Thursday, August 20, 2009

on being black, gay and hungry

After last night's protest I realize how lucky I was to have grown up in an environment that at least on the surface was accepting of the LGBT community. My friends jokingly called Blake "the liberal faggy school on a hill," because it was a place where many gay students had come out and did so with the support of their friends and faculty. As a sophomore, I remember being yelled at by a teacher for saying "That's so gay" in class. She pulled me aside after the bell rang. "When you go out into the real world," she said, "you're going to encounter people who won't tolerate you for saying things like that."

My teacher was right, but not in the way she expected. Scared of kids like Randy, who did a curtsy at graduation, and scared of things I felt but refused to acknowlege, I was not one of those students who felt comfortable enough to "come out" in high school. In college I heard terms like "faggot" used in a derogatory manner for the first time in a long time. My first boyfriend and I were even chased down the escalator of the U Street Metro by a man threatening to kill us. I'm not even sure if he saw us holding hands. I knew that I had to finally accept who I was. You don't grow up black (I am also Indian) without feeling like you constantly have something to prove. I knew I had to take ownership of this new identity before anyone else defined them for me.

So it's especially daunting to be reminded that you can still go to a restaurant not too far from that "liberal faggy school on a hill" and find out you are not valued for who you are. I'm disappointed that a restaurant which, as Aiyi'Nah Ford pointed out is a local institution, would be willing to turn any paying customer away under the pretense of offending someone. It turns out that the manager of the Tastee Diner was right: we are offended. But will that stop me from eating at Tastee Diner? I'm not sure. No one is exactly clear what this couple did to be asked to leave. The protestors - and the cameras that followed - were not turned away last night, suggesting Tastee Diner isn't interested in making a big deal of what happened.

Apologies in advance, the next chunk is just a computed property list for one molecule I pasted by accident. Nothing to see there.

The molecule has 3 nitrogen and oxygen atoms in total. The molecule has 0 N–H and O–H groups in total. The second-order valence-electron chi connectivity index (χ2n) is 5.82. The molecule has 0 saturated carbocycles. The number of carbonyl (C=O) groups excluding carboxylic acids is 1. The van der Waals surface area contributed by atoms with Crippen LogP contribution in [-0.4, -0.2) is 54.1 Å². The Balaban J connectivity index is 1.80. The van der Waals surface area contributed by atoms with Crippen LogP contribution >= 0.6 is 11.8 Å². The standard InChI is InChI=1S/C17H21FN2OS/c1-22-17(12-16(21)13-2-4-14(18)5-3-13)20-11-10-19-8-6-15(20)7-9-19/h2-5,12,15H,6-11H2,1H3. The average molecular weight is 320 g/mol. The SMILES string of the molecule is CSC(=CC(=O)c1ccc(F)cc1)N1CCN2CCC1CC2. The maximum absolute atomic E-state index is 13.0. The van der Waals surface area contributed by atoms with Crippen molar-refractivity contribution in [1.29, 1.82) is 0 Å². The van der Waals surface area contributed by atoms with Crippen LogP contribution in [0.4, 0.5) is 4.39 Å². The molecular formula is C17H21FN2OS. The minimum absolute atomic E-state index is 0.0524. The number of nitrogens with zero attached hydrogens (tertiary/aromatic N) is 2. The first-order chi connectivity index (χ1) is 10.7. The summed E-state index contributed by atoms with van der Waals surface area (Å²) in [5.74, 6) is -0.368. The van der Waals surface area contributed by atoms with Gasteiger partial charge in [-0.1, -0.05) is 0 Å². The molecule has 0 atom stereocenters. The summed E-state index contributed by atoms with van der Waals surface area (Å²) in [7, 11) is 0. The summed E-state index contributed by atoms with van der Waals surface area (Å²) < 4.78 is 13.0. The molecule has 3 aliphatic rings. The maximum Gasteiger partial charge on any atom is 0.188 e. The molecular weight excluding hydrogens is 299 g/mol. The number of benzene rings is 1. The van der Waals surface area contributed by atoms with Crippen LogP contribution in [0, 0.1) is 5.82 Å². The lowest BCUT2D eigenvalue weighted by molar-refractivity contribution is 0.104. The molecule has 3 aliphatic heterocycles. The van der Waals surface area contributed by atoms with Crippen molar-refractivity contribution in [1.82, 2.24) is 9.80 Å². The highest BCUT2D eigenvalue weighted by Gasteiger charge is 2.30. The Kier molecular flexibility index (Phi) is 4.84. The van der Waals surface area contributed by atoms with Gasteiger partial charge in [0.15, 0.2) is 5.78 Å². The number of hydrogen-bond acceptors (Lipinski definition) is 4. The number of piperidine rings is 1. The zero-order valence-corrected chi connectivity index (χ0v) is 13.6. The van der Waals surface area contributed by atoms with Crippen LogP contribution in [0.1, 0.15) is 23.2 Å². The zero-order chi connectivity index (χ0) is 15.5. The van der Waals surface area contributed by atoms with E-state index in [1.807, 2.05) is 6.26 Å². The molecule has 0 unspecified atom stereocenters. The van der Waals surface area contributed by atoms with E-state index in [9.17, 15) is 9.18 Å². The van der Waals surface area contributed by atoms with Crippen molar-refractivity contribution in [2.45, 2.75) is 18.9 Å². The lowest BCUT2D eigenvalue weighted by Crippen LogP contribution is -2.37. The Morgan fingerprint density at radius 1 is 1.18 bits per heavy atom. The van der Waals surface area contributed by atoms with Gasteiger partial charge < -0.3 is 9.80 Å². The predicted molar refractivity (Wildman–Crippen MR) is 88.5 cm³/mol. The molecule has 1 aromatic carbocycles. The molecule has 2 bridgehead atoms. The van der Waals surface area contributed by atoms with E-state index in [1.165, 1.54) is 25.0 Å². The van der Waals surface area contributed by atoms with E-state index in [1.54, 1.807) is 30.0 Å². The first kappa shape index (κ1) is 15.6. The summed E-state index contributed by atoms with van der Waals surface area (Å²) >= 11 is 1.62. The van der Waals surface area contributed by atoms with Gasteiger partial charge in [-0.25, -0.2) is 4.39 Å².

That doesn't relieve them of giving an apology, however. Whether or not you think anything really happened last week, it's clear that Tastee Diner's getting very bad marks for customer relations. It's best for them to make amends with Ford and Brown and move on.


C. P. Zilliacus said...

Dan, thank you for sharing this.

I sometimes say that people are what they are, and that's good enough for me.

As important, however, is that consenting adults can do what they want in the privacy of their own homes. And those consenting adults should be able to show affection for each other in a public place as well.

Cilla said...

I first found your blog after you appeared on the Kojo Nnambi show, and have enjoyed it ever since. This is my first comment.

I am a regular at The Tastee Diner, and have a number of friends in the GLTV community here and in E. I was shocked and horrified by the incident as it was first described. But, like you, I am now not sure of much except that an apology from the management is due.

And, to C.P. Zilliacus: Well said!

Thomas Hardman said...


Gay, Lesbian, Transgender/Transsexual, and ???

Tom A. said...

Fantastic post!

Cilla said...

Yes, Thomas, typos happen. sorry. also, the "E" was supposed to be England.

Thomas Hardman said...

I feel it absolutely necessary to troll with a hypothetical.

Let's say you are in the Tastee Diner some night and there's some guy in his 40s and some gal clearly not yet 18. They start making out. The management asks them to tone it down, and one and/or both of the couple start in on them.

How do you feel about that? Does the management of Tastee Diner owe them an apology?

I'm just askin'...

Ginger said...

Great post, Dan.

I too was appalled when I heard about the incident at Tastee Diner, but on the flip-side, I feel fortunate to live in an area where--at least it seems--that kind of intolerance is not the norm.